Blue and Gold Illustrated

May 2017 Issue

Blue & Gold Illustrated: America's Foremost Authority on Notre Dame Football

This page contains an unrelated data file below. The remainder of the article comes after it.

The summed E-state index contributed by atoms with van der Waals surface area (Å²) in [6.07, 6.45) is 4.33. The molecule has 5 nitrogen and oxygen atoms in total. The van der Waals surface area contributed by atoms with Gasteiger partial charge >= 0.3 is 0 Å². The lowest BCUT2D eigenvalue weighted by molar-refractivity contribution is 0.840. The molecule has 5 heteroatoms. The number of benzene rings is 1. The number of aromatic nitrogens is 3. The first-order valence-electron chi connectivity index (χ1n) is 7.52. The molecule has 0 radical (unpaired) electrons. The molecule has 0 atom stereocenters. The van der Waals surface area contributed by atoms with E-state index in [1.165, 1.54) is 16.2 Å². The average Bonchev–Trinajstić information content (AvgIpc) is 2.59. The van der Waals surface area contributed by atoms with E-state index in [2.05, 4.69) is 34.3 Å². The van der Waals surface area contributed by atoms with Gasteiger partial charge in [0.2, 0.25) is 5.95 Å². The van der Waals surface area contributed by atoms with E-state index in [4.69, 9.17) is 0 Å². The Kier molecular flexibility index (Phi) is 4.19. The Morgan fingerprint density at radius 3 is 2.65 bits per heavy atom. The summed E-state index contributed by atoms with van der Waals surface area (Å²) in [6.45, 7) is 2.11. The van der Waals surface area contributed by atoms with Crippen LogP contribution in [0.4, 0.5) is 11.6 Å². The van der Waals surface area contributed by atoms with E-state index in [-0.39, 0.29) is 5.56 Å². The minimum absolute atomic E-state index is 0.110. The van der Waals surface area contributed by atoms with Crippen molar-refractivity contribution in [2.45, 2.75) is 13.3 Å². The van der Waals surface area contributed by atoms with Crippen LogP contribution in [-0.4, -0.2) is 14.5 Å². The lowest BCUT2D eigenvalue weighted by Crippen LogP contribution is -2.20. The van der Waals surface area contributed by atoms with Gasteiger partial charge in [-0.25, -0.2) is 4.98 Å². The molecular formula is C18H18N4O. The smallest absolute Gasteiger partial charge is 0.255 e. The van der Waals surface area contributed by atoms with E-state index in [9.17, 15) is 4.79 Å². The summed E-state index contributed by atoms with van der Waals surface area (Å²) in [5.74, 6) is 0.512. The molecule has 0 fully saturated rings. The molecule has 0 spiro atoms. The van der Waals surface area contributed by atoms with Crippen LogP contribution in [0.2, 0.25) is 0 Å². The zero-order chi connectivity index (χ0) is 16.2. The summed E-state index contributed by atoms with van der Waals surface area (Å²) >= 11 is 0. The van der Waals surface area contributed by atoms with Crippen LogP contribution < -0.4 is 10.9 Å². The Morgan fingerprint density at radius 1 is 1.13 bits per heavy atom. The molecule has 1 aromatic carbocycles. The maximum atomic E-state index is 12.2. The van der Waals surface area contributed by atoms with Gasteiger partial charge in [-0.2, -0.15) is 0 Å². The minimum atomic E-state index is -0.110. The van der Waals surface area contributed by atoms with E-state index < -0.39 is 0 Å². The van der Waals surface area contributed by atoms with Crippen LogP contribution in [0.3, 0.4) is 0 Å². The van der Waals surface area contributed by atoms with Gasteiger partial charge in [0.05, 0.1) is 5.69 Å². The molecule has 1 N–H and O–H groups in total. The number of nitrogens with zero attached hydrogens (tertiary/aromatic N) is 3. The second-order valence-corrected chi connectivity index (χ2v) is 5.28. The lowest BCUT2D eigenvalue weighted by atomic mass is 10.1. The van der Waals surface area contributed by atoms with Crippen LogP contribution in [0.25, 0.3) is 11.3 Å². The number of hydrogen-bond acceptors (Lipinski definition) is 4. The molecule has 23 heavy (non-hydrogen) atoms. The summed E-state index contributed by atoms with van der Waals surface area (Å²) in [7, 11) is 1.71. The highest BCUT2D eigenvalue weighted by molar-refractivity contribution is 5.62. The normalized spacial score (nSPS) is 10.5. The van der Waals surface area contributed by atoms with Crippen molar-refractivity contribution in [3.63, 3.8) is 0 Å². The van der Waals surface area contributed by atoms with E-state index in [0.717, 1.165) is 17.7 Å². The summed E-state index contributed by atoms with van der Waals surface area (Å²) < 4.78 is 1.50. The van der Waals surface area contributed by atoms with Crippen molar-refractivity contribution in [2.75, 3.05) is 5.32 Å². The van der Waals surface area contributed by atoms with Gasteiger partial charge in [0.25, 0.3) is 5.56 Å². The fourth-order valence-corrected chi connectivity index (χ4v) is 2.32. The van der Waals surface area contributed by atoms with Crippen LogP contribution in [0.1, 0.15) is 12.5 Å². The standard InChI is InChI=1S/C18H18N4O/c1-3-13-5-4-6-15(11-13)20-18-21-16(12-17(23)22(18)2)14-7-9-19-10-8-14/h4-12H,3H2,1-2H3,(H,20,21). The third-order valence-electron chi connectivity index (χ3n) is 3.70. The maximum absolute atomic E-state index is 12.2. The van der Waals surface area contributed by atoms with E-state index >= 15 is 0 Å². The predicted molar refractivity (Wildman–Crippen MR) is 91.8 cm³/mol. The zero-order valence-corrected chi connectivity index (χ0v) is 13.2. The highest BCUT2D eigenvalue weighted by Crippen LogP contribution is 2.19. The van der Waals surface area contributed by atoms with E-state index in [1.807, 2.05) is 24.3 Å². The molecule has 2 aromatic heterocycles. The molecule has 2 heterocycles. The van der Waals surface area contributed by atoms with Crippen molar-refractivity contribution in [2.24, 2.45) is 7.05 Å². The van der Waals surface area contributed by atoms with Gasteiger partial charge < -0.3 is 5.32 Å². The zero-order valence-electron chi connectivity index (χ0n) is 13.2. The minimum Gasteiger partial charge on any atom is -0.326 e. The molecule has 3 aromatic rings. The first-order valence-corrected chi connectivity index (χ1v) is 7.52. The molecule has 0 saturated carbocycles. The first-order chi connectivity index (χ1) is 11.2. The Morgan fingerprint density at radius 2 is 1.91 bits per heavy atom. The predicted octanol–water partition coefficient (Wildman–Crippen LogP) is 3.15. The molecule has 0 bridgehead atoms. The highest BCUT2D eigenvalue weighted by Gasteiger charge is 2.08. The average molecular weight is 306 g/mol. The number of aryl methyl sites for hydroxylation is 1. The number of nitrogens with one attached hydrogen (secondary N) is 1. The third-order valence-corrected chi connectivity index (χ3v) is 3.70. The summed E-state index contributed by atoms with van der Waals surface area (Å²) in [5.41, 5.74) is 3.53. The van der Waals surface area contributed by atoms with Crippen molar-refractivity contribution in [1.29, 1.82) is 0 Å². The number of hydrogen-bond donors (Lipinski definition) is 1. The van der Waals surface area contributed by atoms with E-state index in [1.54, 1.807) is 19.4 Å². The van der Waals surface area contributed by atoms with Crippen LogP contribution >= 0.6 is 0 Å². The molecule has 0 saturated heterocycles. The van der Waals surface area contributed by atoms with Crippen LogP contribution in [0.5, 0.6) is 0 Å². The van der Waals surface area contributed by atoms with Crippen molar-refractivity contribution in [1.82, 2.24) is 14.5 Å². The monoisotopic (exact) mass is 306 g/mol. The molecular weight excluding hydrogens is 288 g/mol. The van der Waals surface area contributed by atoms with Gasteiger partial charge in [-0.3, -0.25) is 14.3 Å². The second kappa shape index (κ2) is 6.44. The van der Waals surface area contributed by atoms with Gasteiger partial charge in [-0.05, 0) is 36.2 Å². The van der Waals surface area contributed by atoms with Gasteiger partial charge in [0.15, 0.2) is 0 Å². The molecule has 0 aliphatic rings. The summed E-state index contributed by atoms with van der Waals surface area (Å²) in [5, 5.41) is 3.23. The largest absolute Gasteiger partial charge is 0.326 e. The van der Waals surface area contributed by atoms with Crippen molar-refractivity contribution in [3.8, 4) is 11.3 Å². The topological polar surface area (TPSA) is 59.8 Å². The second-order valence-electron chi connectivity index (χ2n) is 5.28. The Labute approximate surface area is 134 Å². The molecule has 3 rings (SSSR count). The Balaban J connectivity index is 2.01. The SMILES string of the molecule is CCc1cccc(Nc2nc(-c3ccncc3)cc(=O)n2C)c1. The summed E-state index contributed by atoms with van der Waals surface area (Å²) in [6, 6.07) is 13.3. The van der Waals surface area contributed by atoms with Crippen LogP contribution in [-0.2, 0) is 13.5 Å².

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6 MAY 2017 BLUE & GOLD ILLUSTRATED FAN FORUM THE FINE LINE, CONTINUED This is in reference to a letter from reader Ed Szewczyk in the "Fan Fo- rum" of the April 2017 issue of Blue & Gold Illustrated. Mr. Szewczyk was upset with Brian Kelly's remarks about the 2017 re- cruiting class to the effect that Notre Dame's class would be ranked some- where between fifth and 15th "be- cause there's a line there we can't get over based upon what our distinc- tions are here." The writer assumed that Kelly was suggesting Notre Dame could not compete with Alabama and likely other programs such as Florida State, Clemson, USC, Ohio State, etc., on the field, and, therefore, did not aspire to be as good as those teams. The BGI response was mainly based on the position there is nothing wrong with recruiting classes ranked be- tween Nos. 5 and 15, and Notre Dame can win with them. It seems clear to me that Kelly was not suggesting that Notre Dame shies away from recruiting four-star and five-star prospects. He was simply referring to the usual results based on the constrictions under which Notre Dame operates. There are fewer five-star recruits than four-star recruits, and fewer four-star recruits than three-star re- cruits. Thus, the population of highly ranked players is smaller for every- one. In addition, ND's admission stan- dards, which are higher than nearly all schools with whom it competes for recruits (including the ones I men- tioned), prevent Kelly and his staff from recruiting many of the prospects in the limited pool of four- and five- star recruits. Those are the facts of life for the Notre Dame football coach. The administration cut Lou Holtz a little slack on admission standards for whatever reason when he came to Notre Dame. I doubt the university has done, or will do, that for Kelly, perhaps based on the recent history of academic and behavioral issues that it has experienced with certain students on football scholarships (nor am I sug- gesting it should). Notre Dame gets sufficient talent to compete with anyone on the field. We need good luck with injuries. We need a better hands-on program to support our recruits and reinforce the messages about academics and personal conduct. Finally, we need the staff to do a bet- ter job of "coaching up" the players. John Arado Arlington Heights, Ill. Mr. Arado, overall we are on the same page. Alabama has had a recruiting ma- chine under Nick Saban that has been un- matched, even more so than Notre Dame from 1987-90. Still, Notre Dame over the past five recruiting cycles has collectively recruited — on paper — better than at FROM THE WEBSITE During spring break, we posed a "yes or no" question to our readers on Blue- If a higher power guaranteed you that Notre Dame would finish the 2017 regular season 9-3, would you sign up for it? We were curious because 9-3 has been viewed as "no man's land" by many Fighting Irish faithful: Good enough to make the top 25 — generally the minimum expectation — but not good enough to be classified as a "program" with the big boys in college football. Also, when a team is coming off a horrid 4-8 season like Notre Dame is, 9-3 suddenly would feel like a godsend. But should it be in head coach Brian Kelly's eighth season? Of the 108 respondents over a couple of days, 63 said they would not sign up for 9-3, while 30 said yes they would. Fifteen others were in the "it depends" fringe. They would take 9-3 — if it included a bowl win. Here were some of the responses: FightinMike87: Yes. Because without the guarantee of 9-3, I think it's more likely this team could go 8-4 than 10-2. PortND: Hell no! This would be 8 seasons under Kelly with just one top-10 fin- ish — unless that is the new expectation and bar for the program. TokyoIrish: No. To me, that would represent purgatory. IrishEyes1013: I wouldn't see 9-3 as a failure, but I would be a bit disappointed. With this group, the amount of seniors, the amount of returning lettermen and the talent assembled by Kelly & Co., anything short of 10-2 would be unsatisfac- tory for this fan. Funny little trend I found the other day: 2011 = 8-5 2013 = 9-4 2015 = 10-3 2017 = 11-2? That would mean either an 11-1 regular season with a loss in a likely playoff semifinal or a 10-2 regular season with a win in a likely NY6 game. Either scenario would be more than acceptable for me. JW1723: Yes because ND is a 9-3-type program in my opinion with the occa- sional excellent year (12-0 and 10-2). Patryk: Most years I would say no, but after a 4-8 season I'll cash the 9-3 check with a young team and new QB and coaching staff for some program stability and 2018 hype. YSUbest: Nope, it's time to win games we are not supposed to win along with the games we should. I give this team one or two mulligans, no more and it needs to win a major bowl game if it loses two games. SDS123: No. I don't care who the opponent is, it's time to deliver the goods. Every year except the 2012 anomaly has been filled with the what if's and sundry rationalizations. Tigerguy: I would since I see 7-5 this season, but even at 9-3 Kelly's gone. Fitz23: No. I agree that 10 wins and a major bowl win should be our bottom line. It's time we beat some of the big boys and acted like the alpha dogs on the field versus the puppy trying to pull the bone away. ND63: Yes, because that's better than Kelly usually does. We aren't talking Lou or Ara here. Apegambino: No. We are coming off a disaster season and ND needs a record that leaves no doubt about the Kelly era — and those records are 10-2 or better, or 7-5 or worse. 8-4 and 9-3 makes everyone wish-washy and I have my fingers crossed this won't happen. NDCorby: Absolutely not. No "it depends," or qualifications! It's year 8. Go- ing 4-8 and having one of the worst years in school history shouldn't give Kelly extra leeway. An 8-4 or 9-3 year shouldn't be applauded as a great turnaround, because ND never under any circumstances should be in the position we were in last year. Very rarely has Notre Dame been matched up against a team whose recruiting classes are ranked higher than the Irish — although that was the case in the Fiesta Bowl that concluded the 2015 campaign, a 44-28 loss to Ohio State. PHOTO BY BILL PANZICA